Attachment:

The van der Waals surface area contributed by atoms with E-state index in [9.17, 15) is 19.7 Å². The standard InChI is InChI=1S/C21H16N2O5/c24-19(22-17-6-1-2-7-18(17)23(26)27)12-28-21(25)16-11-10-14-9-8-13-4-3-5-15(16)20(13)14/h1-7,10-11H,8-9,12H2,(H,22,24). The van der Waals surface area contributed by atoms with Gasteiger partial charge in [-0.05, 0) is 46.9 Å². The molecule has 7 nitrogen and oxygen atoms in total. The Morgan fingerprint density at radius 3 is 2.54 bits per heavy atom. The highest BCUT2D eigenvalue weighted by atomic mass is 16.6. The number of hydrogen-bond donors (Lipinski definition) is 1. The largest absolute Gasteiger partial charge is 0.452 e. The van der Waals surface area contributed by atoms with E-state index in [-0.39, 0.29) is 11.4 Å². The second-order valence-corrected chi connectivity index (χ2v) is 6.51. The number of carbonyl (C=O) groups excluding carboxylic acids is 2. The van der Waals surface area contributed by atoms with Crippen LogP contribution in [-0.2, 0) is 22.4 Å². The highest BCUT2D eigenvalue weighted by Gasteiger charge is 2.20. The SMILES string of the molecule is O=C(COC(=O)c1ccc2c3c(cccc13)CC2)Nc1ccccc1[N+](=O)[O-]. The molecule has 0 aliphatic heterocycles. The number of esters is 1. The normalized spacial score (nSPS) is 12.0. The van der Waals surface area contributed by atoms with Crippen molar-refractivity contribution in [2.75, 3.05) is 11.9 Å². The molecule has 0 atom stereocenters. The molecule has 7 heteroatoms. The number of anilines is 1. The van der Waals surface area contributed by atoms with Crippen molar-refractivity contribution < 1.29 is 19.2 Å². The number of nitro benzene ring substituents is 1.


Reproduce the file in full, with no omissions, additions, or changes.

The van der Waals surface area contributed by atoms with E-state index in [9.17, 15) is 19.7 Å². The standard InChI is InChI=1S/C21H16N2O5/c24-19(22-17-6-1-2-7-18(17)23(26)27)12-28-21(25)16-11-10-14-9-8-13-4-3-5-15(16)20(13)14/h1-7,10-11H,8-9,12H2,(H,22,24). The van der Waals surface area contributed by atoms with Gasteiger partial charge in [-0.05, 0) is 46.9 Å². The molecule has 7 nitrogen and oxygen atoms in total. The Morgan fingerprint density at radius 3 is 2.54 bits per heavy atom. The highest BCUT2D eigenvalue weighted by atomic mass is 16.6. The number of hydrogen-bond donors (Lipinski definition) is 1. The largest absolute Gasteiger partial charge is 0.452 e. The van der Waals surface area contributed by atoms with E-state index in [-0.39, 0.29) is 11.4 Å². The second-order valence-corrected chi connectivity index (χ2v) is 6.51. The number of carbonyl (C=O) groups excluding carboxylic acids is 2. The van der Waals surface area contributed by atoms with Crippen LogP contribution in [-0.2, 0) is 22.4 Å². The highest BCUT2D eigenvalue weighted by Gasteiger charge is 2.20. The SMILES string of the molecule is O=C(COC(=O)c1ccc2c3c(cccc13)CC2)Nc1ccccc1[N+](=O)[O-]. The molecule has 0 aliphatic heterocycles. The number of esters is 1. The normalized spacial score (nSPS) is 12.0. The van der Waals surface area contributed by atoms with Crippen molar-refractivity contribution in [2.75, 3.05) is 11.9 Å². The molecule has 0 atom stereocenters. The molecule has 7 heteroatoms. The number of anilines is 1. The van der Waals surface area contributed by atoms with Crippen molar-refractivity contribution < 1.29 is 19.2 Å². The number of nitro benzene ring substituents is 1.